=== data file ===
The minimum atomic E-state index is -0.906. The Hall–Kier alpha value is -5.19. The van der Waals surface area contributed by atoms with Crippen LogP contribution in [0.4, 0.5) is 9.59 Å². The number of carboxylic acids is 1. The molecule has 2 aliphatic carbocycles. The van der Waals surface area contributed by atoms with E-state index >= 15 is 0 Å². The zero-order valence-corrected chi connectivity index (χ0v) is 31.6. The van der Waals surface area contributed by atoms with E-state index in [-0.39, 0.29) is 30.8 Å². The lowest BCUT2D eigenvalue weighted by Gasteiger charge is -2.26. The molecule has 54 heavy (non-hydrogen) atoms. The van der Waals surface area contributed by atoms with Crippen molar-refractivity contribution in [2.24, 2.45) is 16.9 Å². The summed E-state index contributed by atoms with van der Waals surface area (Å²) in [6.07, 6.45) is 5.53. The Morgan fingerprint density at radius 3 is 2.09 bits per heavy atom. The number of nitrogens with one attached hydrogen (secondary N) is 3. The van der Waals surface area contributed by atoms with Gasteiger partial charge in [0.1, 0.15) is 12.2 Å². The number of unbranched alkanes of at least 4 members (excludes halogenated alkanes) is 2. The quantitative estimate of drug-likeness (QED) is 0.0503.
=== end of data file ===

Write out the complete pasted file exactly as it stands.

The minimum atomic E-state index is -0.906. The Hall–Kier alpha value is -5.19. The van der Waals surface area contributed by atoms with Crippen LogP contribution in [0.4, 0.5) is 9.59 Å². The number of carboxylic acids is 1. The molecule has 2 aliphatic carbocycles. The van der Waals surface area contributed by atoms with E-state index >= 15 is 0 Å². The zero-order valence-corrected chi connectivity index (χ0v) is 31.6. The van der Waals surface area contributed by atoms with E-state index in [-0.39, 0.29) is 30.8 Å². The lowest BCUT2D eigenvalue weighted by Gasteiger charge is -2.26. The molecule has 54 heavy (non-hydrogen) atoms. The van der Waals surface area contributed by atoms with Crippen molar-refractivity contribution in [2.24, 2.45) is 16.9 Å². The summed E-state index contributed by atoms with van der Waals surface area (Å²) in [6.07, 6.45) is 5.53. The Morgan fingerprint density at radius 3 is 2.09 bits per heavy atom. The number of nitrogens with one attached hydrogen (secondary N) is 3. The van der Waals surface area contributed by atoms with Gasteiger partial charge in [0.1, 0.15) is 12.2 Å². The number of unbranched alkanes of at least 4 members (excludes halogenated alkanes) is 2. The quantitative estimate of drug-likeness (QED) is 0.0503.